Nouri says local fishermen have suffered a dramatic decline in income. “Since the 1990s there has been nothing here. You used to be able to bring home 150 pounds of squid in one day,” he said, adding that now, a typical haul has fallen to seven pounds. Now, he rents his small boat to a fisherman in another town and pays for his cancer treatment with donations from his neighbors. He misses his old life desperately. “My heart is the sea. I’m heartbroken,” he added.
According to the conservation group BirdLife TunisiaAir, air pollution has contributed to a fall in bird populations. Rumors persist among locals of falling fertility rates and frequent miscarriages.
In 2017, the Tunisian government pledged to dismantle the existing GCT factories and move them to a new location, far away from residential areas. It also promised to stop dumping phosphogypsum into the sea. No further plans have been announced.
This week, there were renewed calls from local environmentalists for increased regulation and the removal of the factories, after the death of five workers in an accidental fire at an asphalt factory in the industrial zone.
“We fear that one day Gabès will be nothing but ashes,” said Haifa Bedoui, an activist with the local campaign group Stop Pollution, to hundreds of people gathered in front of governor of Gabès Mongi Thameur’s office on Wednesday. On a visit following the fire, President Kais Saied, acknowledged the environmental crisis in the region and promised a cancer treatment centre for residents. The Tunisian government has launched an inquiry to determine the cause of the blaze.
Speaking by telephone, Moez Haddad, GCT’s secretary-general, insisted that there are no proven detrimental consequences of the marine disposal of phosphogypsum. “A few studies show there are small problems — not a big problem,” he said. He did, however, concede that GCT plans to fall in line with international norms and end the practice “as a precaution.”
When questioned further about high rates of cancer and respiratory problems reported by residents in the Gabès region, he added that “there are no official studies that show a causal link between health problems and the effects of Groupe Chimique Tunisien on the environment.”
“Flagrant lack of information”
The residents of Chott Salem and Ghannouch can see and smell the pollution from the chemical factories in their homes. Traditional houses in the region are built around an open courtyard. This communal space is meant for people to congregate and children to play in. Now, parents tell their sons and daughters to stay in their bedrooms.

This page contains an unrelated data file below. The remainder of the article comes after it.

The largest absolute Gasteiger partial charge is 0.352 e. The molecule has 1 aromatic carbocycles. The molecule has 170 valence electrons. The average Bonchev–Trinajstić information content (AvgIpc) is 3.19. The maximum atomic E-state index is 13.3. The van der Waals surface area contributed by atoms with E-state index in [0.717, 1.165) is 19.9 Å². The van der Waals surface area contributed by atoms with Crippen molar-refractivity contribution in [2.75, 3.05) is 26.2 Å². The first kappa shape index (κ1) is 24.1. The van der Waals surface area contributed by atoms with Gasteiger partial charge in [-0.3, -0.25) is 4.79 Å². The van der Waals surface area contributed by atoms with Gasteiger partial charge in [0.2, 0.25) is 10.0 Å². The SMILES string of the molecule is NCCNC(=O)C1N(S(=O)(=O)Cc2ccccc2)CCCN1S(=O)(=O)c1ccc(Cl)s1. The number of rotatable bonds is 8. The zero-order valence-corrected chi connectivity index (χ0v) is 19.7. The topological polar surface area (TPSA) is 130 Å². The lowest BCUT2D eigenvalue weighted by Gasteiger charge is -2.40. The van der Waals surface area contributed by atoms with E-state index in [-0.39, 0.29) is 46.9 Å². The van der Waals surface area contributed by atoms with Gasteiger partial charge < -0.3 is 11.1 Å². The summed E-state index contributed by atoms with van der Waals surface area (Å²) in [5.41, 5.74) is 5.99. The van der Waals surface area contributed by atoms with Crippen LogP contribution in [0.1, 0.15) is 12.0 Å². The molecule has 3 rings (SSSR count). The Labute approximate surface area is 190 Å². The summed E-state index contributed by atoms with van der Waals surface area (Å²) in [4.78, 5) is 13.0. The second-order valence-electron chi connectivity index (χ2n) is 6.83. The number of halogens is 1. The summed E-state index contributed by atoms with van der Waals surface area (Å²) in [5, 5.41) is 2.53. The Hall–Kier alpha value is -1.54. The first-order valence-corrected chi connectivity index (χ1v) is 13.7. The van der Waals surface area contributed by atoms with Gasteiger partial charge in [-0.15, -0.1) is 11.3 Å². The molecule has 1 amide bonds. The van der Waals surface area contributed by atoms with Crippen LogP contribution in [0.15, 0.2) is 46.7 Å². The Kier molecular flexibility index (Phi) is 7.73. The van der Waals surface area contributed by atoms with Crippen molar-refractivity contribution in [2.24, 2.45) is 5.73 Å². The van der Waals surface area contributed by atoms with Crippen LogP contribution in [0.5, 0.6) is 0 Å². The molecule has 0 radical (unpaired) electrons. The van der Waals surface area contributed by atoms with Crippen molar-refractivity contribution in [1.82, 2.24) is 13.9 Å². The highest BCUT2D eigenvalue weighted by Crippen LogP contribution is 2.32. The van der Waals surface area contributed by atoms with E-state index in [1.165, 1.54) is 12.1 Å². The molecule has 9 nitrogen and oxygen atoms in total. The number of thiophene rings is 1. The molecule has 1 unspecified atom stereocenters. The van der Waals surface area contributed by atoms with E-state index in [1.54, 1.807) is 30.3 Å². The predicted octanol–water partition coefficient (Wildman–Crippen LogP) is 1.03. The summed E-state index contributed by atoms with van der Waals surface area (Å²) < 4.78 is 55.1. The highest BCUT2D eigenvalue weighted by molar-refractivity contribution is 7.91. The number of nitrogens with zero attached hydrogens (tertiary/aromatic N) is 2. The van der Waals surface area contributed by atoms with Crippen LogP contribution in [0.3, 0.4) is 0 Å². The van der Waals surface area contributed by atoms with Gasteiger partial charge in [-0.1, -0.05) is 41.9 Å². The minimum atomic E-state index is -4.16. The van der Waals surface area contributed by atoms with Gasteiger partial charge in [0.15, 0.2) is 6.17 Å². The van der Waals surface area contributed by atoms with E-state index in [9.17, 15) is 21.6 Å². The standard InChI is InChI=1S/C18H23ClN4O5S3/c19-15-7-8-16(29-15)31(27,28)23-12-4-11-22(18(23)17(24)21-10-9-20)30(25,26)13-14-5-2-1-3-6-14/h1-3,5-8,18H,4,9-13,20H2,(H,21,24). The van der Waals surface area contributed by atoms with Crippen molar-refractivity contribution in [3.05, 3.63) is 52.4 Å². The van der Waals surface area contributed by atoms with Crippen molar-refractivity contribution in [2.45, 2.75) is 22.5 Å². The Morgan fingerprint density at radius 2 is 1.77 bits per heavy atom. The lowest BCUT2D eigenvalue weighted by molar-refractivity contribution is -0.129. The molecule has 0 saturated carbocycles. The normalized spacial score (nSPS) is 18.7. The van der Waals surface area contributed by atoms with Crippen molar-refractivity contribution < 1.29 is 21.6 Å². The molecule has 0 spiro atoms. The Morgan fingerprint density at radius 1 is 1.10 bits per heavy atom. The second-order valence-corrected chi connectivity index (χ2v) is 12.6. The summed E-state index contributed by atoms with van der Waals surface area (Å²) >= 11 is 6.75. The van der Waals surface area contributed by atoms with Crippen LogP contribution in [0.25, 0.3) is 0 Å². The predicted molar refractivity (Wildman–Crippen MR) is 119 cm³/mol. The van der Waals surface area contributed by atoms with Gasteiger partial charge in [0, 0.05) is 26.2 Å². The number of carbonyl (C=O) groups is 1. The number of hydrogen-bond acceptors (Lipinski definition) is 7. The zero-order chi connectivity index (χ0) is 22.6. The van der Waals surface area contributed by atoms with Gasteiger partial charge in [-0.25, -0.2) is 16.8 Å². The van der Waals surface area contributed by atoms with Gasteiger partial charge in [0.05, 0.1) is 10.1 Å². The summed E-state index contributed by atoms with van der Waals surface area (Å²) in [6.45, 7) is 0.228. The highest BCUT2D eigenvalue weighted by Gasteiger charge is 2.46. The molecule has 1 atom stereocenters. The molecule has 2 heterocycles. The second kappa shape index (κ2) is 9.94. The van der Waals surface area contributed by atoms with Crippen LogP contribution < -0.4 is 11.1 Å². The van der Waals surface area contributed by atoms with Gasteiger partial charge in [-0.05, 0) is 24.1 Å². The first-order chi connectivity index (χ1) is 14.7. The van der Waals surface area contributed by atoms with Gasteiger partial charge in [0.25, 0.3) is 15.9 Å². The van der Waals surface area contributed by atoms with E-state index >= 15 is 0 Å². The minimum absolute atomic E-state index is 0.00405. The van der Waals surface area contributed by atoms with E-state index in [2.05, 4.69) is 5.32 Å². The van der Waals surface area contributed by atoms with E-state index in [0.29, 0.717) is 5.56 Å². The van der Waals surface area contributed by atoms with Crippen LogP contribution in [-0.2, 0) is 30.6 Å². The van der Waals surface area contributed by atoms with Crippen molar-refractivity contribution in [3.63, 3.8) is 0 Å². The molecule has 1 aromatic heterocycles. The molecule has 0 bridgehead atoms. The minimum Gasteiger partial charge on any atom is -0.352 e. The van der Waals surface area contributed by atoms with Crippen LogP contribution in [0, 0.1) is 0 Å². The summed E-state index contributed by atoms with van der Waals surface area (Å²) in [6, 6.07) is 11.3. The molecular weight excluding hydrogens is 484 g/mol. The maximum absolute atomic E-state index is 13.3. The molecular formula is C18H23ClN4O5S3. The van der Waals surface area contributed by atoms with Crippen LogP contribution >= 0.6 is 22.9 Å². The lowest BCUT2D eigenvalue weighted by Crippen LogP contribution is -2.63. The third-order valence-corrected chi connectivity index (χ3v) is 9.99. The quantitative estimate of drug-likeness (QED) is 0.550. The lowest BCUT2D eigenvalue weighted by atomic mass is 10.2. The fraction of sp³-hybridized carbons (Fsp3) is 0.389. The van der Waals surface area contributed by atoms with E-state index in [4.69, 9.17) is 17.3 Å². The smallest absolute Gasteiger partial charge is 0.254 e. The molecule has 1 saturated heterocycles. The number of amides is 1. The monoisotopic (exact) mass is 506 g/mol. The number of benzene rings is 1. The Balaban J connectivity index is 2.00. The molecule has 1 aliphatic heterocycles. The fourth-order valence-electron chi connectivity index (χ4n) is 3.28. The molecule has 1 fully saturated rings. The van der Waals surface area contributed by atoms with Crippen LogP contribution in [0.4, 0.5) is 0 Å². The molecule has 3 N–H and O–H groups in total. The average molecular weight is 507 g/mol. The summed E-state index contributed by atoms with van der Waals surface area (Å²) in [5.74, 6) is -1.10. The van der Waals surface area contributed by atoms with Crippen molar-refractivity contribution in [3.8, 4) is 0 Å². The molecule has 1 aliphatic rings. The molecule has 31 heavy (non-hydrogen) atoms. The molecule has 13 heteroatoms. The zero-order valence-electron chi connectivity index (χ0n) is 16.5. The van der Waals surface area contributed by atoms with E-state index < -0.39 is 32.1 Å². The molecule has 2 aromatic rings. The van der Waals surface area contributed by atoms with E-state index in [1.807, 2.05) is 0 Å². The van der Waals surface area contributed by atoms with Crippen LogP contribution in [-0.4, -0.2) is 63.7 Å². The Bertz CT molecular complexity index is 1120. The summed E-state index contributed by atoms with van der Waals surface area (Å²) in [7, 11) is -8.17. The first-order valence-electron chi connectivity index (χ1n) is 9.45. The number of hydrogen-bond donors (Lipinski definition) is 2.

In 2017, nine students from a primary school in Bouchema, a town just over a mile away from the plants, were taken to the hospital with symptoms of asphyxiation after gases produced during the processing of sulphuric acid and ammonium nitrate were released into the air. The local governor brushed off residents’ concerns as mere “panic.”
Local healthcare workers regularly treat patients who appear to be suffering from long-term health issues caused by pollution. Dr. Hamida Kwass, who works on the respiratory ward at Mohammed Ben Sassi regional hospital in Gabès, says that asthma is particularly common among children in the town of Ghannouch.
“The factory is almost in their houses,” she said.
Kwass plans to carry out a study on air pollution and its effects on inhabitants. “There are polluting particles from the chemical industry that are known to be associated with an increase in respiratory diseases, whether they cause a disease or are an exacerbating factor,” she added.
Awatef Mansour, 30, lives in Ghannouch and makes around six trips to the regional hospital each month. Her three children, aged three, six and seven all suffer from asthma.
“When the wind changes direction to come from the port, my children find it hard to breathe,” she said.
She noted that her children’s health problems cleared up last year, when her family briefly lived in the town of Zarzis, 80 miles down the coast from the factories. “The doctor says it is allergies from the port,” she added.